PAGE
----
Are Costco's hearing aids outdated?

I was just reading an article that said the reason Costco’s hearing aids are reasonable in cost is because their hearing aids are older and do not carry new technology aids.

Wondering if this is true?

Yes and no. Mostly no. Some models are a previous generation ( year or two max) older. They are still very modern hearing aids. Some models are the same generation as those currently available from audiology practices. Costco aids do not have tinnitus features (largely useless and easy to duplicate anyway). They do not deal with complicated cases where people might need Roger devices or CROS or BICROS.

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Other than being minus a few features, the reason the Costco hearing aids are cheaper is volume. Costco approaches the VA in the number of units purchased and contracted volume discounts account for the difference. Costco also does not pay as well as private practice and as a result, sometimes the practitioner is not as skillful. I know there are many very competent Costco providers but there are also a fair number of duds. That being said, there are a fair number of private practitioners that are duds too. It all boils down to you, the customer, asking the right questions and choosing the provider you have the most confidence in.


I’ve heard so much positive things about Costco but not sure now, thank you. It’s very hard to choose a good audiologist by just walking in.

I am not so sure I would go to Costco to shop for a audiologist. Most people go there to shop for hearing aids, that will be well fitted to a high standard. They have very good hearing aids that are quite up to date. They do the usual Costco thing where the name of the aids are changed so you cannot easily compare based on name to aids from the same manufacturer away from Costco. And they may not have the latest whiz bang aid that were just released to the market a few weeks ago.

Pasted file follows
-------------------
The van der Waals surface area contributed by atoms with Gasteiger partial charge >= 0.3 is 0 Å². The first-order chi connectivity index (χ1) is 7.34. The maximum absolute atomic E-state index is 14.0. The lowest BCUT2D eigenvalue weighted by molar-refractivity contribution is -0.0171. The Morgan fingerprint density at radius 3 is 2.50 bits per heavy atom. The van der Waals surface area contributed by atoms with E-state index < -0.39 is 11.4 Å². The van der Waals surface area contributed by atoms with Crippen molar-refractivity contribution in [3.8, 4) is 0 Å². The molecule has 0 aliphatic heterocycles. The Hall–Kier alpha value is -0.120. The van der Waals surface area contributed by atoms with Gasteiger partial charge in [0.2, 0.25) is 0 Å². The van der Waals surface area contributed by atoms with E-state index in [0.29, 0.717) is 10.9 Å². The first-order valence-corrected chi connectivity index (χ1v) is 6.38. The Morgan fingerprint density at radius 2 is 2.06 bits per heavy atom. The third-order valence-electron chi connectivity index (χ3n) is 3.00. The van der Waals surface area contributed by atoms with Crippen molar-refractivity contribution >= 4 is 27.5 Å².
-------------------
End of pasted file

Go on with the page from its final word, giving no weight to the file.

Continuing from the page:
I will give you one example. Their previous KS8 aid was a Rexton, and was essential the same as the top of the line Rexton Emerald 80 aid, and the sister aid from Signia, the 7Nx. At the same time they offered (and still offer) a rechargeable Rexton aid, the Adore Li, that except for the rechargeable part is the same aid as well. Adore is a Costco only aid to keep you from easily comparing. Just a few weeks ago Signia released a new X aid, and Costco does not offer it yet, in the Rexton line. They typically don’t seem to carry Signia.

That is just one example, but other brands are kind of handled the same. The current KS9 is a Phonak Marvel M90, but with no options for recharging or tinnitus masking. The Marvel named aids have had a firmware update and new app, that there is some question about as to when and if the KS9 will get the same.